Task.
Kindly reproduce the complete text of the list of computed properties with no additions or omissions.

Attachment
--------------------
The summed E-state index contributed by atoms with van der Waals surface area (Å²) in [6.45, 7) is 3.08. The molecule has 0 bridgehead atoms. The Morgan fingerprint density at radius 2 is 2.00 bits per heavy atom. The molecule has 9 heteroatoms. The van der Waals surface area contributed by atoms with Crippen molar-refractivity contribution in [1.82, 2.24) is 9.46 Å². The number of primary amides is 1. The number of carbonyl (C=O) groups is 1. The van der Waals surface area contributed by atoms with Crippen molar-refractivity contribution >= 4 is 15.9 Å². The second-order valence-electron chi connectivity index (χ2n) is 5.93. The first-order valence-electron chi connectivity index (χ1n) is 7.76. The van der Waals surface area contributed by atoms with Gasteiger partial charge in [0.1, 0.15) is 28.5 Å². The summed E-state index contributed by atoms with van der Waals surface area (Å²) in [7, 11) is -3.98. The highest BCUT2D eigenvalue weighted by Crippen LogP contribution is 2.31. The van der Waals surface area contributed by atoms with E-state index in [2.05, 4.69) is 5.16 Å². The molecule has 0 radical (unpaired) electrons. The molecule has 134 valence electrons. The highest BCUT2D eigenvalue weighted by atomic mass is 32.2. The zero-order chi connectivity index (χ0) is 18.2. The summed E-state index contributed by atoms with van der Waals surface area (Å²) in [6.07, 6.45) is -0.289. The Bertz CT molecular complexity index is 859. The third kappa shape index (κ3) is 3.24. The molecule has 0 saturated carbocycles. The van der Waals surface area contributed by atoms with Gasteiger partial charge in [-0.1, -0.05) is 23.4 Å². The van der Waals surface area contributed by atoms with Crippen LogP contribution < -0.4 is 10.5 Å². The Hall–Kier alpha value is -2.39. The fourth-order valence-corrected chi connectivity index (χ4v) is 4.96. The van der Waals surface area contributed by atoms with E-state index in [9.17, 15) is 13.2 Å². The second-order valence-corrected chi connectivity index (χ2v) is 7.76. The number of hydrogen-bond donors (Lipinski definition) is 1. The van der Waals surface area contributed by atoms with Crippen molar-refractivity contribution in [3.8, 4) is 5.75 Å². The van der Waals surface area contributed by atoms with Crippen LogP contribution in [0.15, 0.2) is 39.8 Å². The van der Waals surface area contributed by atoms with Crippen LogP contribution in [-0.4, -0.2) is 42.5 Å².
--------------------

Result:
The summed E-state index contributed by atoms with van der Waals surface area (Å²) in [6.45, 7) is 3.08. The molecule has 0 bridgehead atoms. The Morgan fingerprint density at radius 2 is 2.00 bits per heavy atom. The molecule has 9 heteroatoms. The van der Waals surface area contributed by atoms with Crippen molar-refractivity contribution in [1.82, 2.24) is 9.46 Å². The number of primary amides is 1. The number of carbonyl (C=O) groups is 1. The van der Waals surface area contributed by atoms with Crippen molar-refractivity contribution >= 4 is 15.9 Å². The second-order valence-electron chi connectivity index (χ2n) is 5.93. The first-order valence-electron chi connectivity index (χ1n) is 7.76. The van der Waals surface area contributed by atoms with Gasteiger partial charge in [0.1, 0.15) is 28.5 Å². The summed E-state index contributed by atoms with van der Waals surface area (Å²) in [7, 11) is -3.98. The highest BCUT2D eigenvalue weighted by Crippen LogP contribution is 2.31. The van der Waals surface area contributed by atoms with E-state index in [2.05, 4.69) is 5.16 Å². The molecule has 0 radical (unpaired) electrons. The molecule has 134 valence electrons. The highest BCUT2D eigenvalue weighted by atomic mass is 32.2. The zero-order chi connectivity index (χ0) is 18.2. The summed E-state index contributed by atoms with van der Waals surface area (Å²) in [6.07, 6.45) is -0.289. The Bertz CT molecular complexity index is 859. The third kappa shape index (κ3) is 3.24. The molecule has 0 saturated carbocycles. The van der Waals surface area contributed by atoms with Gasteiger partial charge in [-0.1, -0.05) is 23.4 Å². The van der Waals surface area contributed by atoms with Crippen LogP contribution < -0.4 is 10.5 Å². The Hall–Kier alpha value is -2.39. The fourth-order valence-corrected chi connectivity index (χ4v) is 4.96. The van der Waals surface area contributed by atoms with E-state index in [9.17, 15) is 13.2 Å². The second-order valence-corrected chi connectivity index (χ2v) is 7.76. The number of hydrogen-bond donors (Lipinski definition) is 1. The van der Waals surface area contributed by atoms with Crippen molar-refractivity contribution in [3.8, 4) is 5.75 Å². The van der Waals surface area contributed by atoms with Crippen LogP contribution in [0.15, 0.2) is 39.8 Å². The van der Waals surface area contributed by atoms with Crippen LogP contribution in [-0.4, -0.2) is 42.5 Å².